TomorrowMakers

Read about how some Indian women dared to make a mark in the male-dominated field of 'science'.

Indian Women in Science

Whose name comes to your mind when asked about India’s achievements in the field of science? Probably CV Raman or APJ Abdul Kalam. And what if you were asked to name a woman in science? You would probably draw a blank.

In the hallowed realms of science and research men still seem to dominate. But that isn’t stopping women from achieving great heights in the field of science – right from engineering to research.

 

Here are some Indian women who have created a niche for themselves and are breaking all gender stereotypes:

1. Minal Sampath

When the Mars Orbiter Mission took off on 5 November 2013, everyone applauded the new achievement added to India’s contribution in space. But little did they know that the success of this mission was a result of a team of systems engineers led by Minal Sampath. They worked day and night for almost 2 years without taking any day off, not even national holidays.

A gold medallist in electronics and communication engineering, Sampath began her career at Indian Space Research Organisation (ISRO) as a Satcom Engineer. Later, she was transferred to the Space Application Centre. Sampath has received the ISRO Team of Excellence Award (2013) for her commendable work in making the Mars mission a success.

 

2. Dr. Indira Hinduja

Dr. Indira Hinduja has helped a lot of infertile women in realising their dream of becoming mothers. She is credited with bringing India’s first test-tube baby into the world in 1986.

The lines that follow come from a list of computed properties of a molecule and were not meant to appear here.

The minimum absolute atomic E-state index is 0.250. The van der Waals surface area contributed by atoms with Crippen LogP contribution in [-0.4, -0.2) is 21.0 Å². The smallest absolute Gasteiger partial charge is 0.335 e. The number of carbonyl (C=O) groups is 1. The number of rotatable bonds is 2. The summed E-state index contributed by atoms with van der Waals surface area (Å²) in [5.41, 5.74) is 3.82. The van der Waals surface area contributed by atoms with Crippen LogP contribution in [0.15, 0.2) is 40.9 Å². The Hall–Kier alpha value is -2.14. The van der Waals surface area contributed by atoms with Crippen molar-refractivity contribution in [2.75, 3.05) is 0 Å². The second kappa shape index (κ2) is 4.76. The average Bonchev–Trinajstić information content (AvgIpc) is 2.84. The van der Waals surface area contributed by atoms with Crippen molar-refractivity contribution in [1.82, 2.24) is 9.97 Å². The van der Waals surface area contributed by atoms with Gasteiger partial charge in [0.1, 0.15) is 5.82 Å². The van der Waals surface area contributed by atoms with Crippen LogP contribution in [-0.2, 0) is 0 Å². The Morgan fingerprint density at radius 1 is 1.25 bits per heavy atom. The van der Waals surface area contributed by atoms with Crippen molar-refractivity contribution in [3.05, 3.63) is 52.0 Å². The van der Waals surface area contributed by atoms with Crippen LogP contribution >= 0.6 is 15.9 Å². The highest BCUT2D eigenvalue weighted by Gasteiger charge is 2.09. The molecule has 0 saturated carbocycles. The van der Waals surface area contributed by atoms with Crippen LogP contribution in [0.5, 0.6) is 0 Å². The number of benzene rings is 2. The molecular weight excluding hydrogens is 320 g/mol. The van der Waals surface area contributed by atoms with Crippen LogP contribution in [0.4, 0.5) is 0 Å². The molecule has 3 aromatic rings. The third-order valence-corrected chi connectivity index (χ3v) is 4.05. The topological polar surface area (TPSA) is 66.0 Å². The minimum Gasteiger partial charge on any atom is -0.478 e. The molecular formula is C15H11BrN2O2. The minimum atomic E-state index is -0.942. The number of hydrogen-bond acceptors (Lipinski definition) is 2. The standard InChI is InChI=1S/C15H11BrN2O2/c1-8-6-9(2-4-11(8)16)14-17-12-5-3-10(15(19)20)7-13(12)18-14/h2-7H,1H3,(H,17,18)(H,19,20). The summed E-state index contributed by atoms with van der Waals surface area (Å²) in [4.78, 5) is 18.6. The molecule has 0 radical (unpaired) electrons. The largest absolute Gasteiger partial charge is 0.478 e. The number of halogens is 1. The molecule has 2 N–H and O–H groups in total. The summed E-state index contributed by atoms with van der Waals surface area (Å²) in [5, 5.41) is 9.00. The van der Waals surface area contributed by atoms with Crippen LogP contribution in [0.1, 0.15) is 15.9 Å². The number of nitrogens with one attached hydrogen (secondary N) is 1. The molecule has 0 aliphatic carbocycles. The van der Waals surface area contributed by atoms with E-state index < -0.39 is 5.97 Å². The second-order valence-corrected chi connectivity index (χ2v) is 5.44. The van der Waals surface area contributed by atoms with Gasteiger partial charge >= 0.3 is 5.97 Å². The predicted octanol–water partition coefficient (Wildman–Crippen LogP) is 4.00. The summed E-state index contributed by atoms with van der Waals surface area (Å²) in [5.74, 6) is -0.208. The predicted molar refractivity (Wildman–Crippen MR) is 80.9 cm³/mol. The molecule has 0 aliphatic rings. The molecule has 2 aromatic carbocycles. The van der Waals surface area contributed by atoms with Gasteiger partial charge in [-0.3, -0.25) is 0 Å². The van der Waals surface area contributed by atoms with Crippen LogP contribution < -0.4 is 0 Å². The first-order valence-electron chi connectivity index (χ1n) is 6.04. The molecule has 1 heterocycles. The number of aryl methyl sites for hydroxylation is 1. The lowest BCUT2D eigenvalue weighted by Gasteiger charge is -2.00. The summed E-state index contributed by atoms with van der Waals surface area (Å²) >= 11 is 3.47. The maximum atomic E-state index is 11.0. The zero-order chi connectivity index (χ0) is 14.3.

Hinduja wears a lot of hats – consultant, gynaecologist, obstetrician and an infertility specialist. She also invented the gamete intra-fallopian transfer (GIFT) technique which resulted in India’s first GIFT baby in 1988. For her path-breaking research and work in the field of medicine, the government honoured her with the Padma Shri in 2011.

3. Dr. Aditi Pant

A well-known oceanographer, Dr. Aditi Pant is the first Indian woman, along with another, who visited Antarctica in 1983 as a part of India’s third expedition to Antarctica.

Their mission was to set up - Dakshin Gangotri - India's first station in Antarctica. For her contribution to this Indian Antarctic Programme, Pant received the Antarctica award along with three of her colleagues. Later, she worked in the National Institute of Oceanography and the National Chemical Laboratory.

4. Priyamvada Natarajan

Born in Coimbatore, Priyamvada Natarajan is known for her research in the area of dark energy and dark matter. She holds two undergraduate degrees – one in Physics and the other in Mathematics.

She also authored a book titled Mapping the Heavens: The Radical Scientific Ideas That Reveal the Cosmos. Today, she works in the departments of Astronomy and Physics at Yale University as a professor.

5. Tessy Thomas

Being the first woman to head an Indian missile project is no easy feat. Known as the Missile Woman of India and Agniputri (girl born with fire), Tessy Thomas made everyone notice her commendable work at the Defence Research and Development Organisation (DRDO).

A mother and wife - Thomas was behind the making of India’s long-range nuclear-capable ballistic missile, the Agni-V. Today, she is an inspiration for all women who struggle every day to balance their family responsibilities and work.

Conclusion

So, the next time you feel that achieving something is impossible, think about these women and their achievements. They'll inspire you to never give up and continue following your passion.

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